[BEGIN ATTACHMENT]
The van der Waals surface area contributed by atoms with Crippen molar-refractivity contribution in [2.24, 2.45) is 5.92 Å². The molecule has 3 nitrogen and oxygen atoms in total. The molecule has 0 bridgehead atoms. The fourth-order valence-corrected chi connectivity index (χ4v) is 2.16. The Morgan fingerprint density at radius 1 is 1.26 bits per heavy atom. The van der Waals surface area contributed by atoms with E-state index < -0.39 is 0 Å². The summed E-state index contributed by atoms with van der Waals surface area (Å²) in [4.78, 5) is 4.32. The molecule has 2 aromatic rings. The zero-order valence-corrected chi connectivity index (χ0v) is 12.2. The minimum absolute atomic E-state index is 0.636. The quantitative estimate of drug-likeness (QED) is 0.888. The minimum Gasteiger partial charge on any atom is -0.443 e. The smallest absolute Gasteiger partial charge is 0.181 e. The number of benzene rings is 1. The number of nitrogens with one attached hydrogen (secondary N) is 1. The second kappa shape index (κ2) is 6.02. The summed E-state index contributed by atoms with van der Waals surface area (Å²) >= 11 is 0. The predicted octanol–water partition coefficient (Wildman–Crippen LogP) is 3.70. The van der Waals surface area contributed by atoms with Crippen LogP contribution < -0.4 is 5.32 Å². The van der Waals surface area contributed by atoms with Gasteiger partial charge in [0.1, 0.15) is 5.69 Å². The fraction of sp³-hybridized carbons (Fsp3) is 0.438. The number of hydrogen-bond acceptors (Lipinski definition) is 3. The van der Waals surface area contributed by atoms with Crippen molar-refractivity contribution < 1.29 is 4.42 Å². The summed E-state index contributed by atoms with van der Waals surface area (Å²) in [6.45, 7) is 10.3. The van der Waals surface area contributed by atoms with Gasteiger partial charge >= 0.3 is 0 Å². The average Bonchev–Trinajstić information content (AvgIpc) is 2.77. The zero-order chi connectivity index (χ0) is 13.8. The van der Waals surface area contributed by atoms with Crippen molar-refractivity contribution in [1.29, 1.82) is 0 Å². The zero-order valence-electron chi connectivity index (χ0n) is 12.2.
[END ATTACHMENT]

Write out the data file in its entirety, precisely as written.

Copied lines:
The van der Waals surface area contributed by atoms with Crippen molar-refractivity contribution in [2.24, 2.45) is 5.92 Å². The molecule has 3 nitrogen and oxygen atoms in total. The molecule has 0 bridgehead atoms. The fourth-order valence-corrected chi connectivity index (χ4v) is 2.16. The Morgan fingerprint density at radius 1 is 1.26 bits per heavy atom. The van der Waals surface area contributed by atoms with E-state index < -0.39 is 0 Å². The summed E-state index contributed by atoms with van der Waals surface area (Å²) in [4.78, 5) is 4.32. The molecule has 2 aromatic rings. The zero-order valence-corrected chi connectivity index (χ0v) is 12.2. The minimum absolute atomic E-state index is 0.636. The quantitative estimate of drug-likeness (QED) is 0.888. The minimum Gasteiger partial charge on any atom is -0.443 e. The smallest absolute Gasteiger partial charge is 0.181 e. The number of benzene rings is 1. The number of nitrogens with one attached hydrogen (secondary N) is 1. The second kappa shape index (κ2) is 6.02. The summed E-state index contributed by atoms with van der Waals surface area (Å²) >= 11 is 0. The predicted octanol–water partition coefficient (Wildman–Crippen LogP) is 3.70. The van der Waals surface area contributed by atoms with Crippen LogP contribution < -0.4 is 5.32 Å². The van der Waals surface area contributed by atoms with Gasteiger partial charge in [0.1, 0.15) is 5.69 Å². The fraction of sp³-hybridized carbons (Fsp3) is 0.438. The number of hydrogen-bond acceptors (Lipinski definition) is 3. The van der Waals surface area contributed by atoms with Crippen molar-refractivity contribution < 1.29 is 4.42 Å². The summed E-state index contributed by atoms with van der Waals surface area (Å²) in [6.45, 7) is 10.3. The van der Waals surface area contributed by atoms with Gasteiger partial charge >= 0.3 is 0 Å². The average Bonchev–Trinajstić information content (AvgIpc) is 2.77. The zero-order chi connectivity index (χ0) is 13.8. The van der Waals surface area contributed by atoms with Crippen molar-refractivity contribution in [1.29, 1.82) is 0 Å². The zero-order valence-electron chi connectivity index (χ0n) is 12.2.